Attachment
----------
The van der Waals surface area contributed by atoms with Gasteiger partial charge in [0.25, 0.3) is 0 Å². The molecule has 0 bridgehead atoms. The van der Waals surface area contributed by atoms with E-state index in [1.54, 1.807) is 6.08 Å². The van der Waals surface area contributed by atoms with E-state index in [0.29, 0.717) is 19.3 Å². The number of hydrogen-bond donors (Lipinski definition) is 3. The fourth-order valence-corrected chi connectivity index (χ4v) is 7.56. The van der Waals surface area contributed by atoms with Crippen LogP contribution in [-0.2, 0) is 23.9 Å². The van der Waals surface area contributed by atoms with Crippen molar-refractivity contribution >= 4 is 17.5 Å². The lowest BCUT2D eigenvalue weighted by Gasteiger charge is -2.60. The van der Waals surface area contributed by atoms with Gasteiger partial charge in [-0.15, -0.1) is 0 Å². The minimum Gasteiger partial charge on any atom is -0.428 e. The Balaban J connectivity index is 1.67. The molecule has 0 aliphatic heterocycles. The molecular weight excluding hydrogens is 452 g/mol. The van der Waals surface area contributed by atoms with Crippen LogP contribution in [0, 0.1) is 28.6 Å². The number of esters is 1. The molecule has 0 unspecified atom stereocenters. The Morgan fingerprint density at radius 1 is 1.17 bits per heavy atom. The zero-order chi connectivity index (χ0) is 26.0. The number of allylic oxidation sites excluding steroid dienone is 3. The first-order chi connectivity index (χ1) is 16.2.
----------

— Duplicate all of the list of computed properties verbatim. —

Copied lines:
The van der Waals surface area contributed by atoms with Gasteiger partial charge in [0.25, 0.3) is 0 Å². The molecule has 0 bridgehead atoms. The van der Waals surface area contributed by atoms with E-state index in [1.54, 1.807) is 6.08 Å². The van der Waals surface area contributed by atoms with E-state index in [0.29, 0.717) is 19.3 Å². The number of hydrogen-bond donors (Lipinski definition) is 3. The fourth-order valence-corrected chi connectivity index (χ4v) is 7.56. The van der Waals surface area contributed by atoms with Crippen LogP contribution in [-0.2, 0) is 23.9 Å². The van der Waals surface area contributed by atoms with Crippen molar-refractivity contribution >= 4 is 17.5 Å². The lowest BCUT2D eigenvalue weighted by Gasteiger charge is -2.60. The van der Waals surface area contributed by atoms with Gasteiger partial charge in [-0.15, -0.1) is 0 Å². The minimum Gasteiger partial charge on any atom is -0.428 e. The Balaban J connectivity index is 1.67. The molecule has 0 aliphatic heterocycles. The molecular weight excluding hydrogens is 452 g/mol. The van der Waals surface area contributed by atoms with Crippen LogP contribution in [0, 0.1) is 28.6 Å². The number of esters is 1. The molecule has 0 unspecified atom stereocenters. The Morgan fingerprint density at radius 1 is 1.17 bits per heavy atom. The zero-order chi connectivity index (χ0) is 26.0. The number of allylic oxidation sites excluding steroid dienone is 3. The first-order chi connectivity index (χ1) is 16.2.